LOUISVILLE, Ky. (AP) — Federal spending cuts that are set to take effect Friday may mean no military jets will participate in the air show during this year's Thunder Over Louisville.
Wayne Hettinger, who produces the air show, told The Courier-Journal (http://cjky.it/12b1nzL) that more civilian acts have been signed up to fill out the event on April 20.
During previous shows, Hettinger said Navy jet fighters such as the FA-18F "Super Hornet" and Air Force jets such as the A-10 "Warthog Tank Killer" have thrilled crowds.
Due to the impending budget cuts, U.S. military jet teams have been grounded.
"We saw this coming last July and started doubling and tripling up on civilian aircraft," Hettinger said.
He said if Congress resolves the budget impasse, military planes could be accommodated as long as he has notice of at least 24 hours.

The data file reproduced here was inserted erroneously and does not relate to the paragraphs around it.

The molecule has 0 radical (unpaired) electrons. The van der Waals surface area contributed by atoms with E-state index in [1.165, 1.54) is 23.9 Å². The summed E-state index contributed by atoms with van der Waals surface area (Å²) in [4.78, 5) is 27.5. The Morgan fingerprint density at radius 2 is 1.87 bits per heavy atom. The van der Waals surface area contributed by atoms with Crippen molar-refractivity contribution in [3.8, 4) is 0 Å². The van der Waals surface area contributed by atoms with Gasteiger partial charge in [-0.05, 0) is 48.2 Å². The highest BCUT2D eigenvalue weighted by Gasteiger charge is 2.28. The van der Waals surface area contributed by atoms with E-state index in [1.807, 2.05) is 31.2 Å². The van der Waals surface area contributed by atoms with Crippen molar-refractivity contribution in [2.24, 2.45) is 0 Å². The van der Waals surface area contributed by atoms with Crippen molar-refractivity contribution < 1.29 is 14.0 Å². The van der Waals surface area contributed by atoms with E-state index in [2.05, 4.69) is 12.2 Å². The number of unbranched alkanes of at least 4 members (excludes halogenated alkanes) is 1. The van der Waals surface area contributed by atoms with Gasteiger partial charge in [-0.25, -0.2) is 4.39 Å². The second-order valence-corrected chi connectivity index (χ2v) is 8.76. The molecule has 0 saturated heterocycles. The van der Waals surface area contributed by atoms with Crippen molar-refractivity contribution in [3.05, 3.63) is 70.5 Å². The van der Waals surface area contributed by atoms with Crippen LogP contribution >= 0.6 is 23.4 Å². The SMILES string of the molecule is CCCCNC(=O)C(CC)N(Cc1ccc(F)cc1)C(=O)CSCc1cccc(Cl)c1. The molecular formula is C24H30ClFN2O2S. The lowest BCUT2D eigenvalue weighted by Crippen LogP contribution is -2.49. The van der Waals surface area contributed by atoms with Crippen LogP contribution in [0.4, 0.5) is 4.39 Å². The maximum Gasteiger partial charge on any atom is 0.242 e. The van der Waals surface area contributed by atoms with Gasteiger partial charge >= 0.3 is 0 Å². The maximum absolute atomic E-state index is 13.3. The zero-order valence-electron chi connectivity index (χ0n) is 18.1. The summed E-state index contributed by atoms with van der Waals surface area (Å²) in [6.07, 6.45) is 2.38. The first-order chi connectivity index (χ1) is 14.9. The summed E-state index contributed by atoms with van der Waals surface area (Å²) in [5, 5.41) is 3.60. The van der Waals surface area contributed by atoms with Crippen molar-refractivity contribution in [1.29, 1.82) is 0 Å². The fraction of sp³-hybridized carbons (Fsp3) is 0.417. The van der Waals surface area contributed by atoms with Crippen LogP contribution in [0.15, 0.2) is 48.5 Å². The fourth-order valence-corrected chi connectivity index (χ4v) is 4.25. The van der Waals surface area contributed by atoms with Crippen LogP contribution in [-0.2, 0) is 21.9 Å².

Hettinger said as of this week there are seven civilian air show acts confirmed for the event with about 35 planes. He said some acts could perform more than once.
"If we lose the military, we will still have a full air show, from 3 p.m. to 9:30 p.m.," shortly before the fireworks begin, he said.
Even if the show loses the participating of active military, he said it is possible that Kentucky Air Guard planes would be available.
However, he said it is impossible to predict whether military jets or National Guard planes would be available for the annual event.
"On a worst-case basis, we will start at 3 p.m. and do a civilian air show. And any military aircraft passing through, we will try to get them" at least to do a flyover, Hettinger said.
Promoters said Thunder Over Louisville attracts about 700,000 people along the Ohio River shoreline in Kentucky and Indiana making it among the largest annual events in the Southeast.
Information from: The Courier-Journal, http://www.courier-journal.com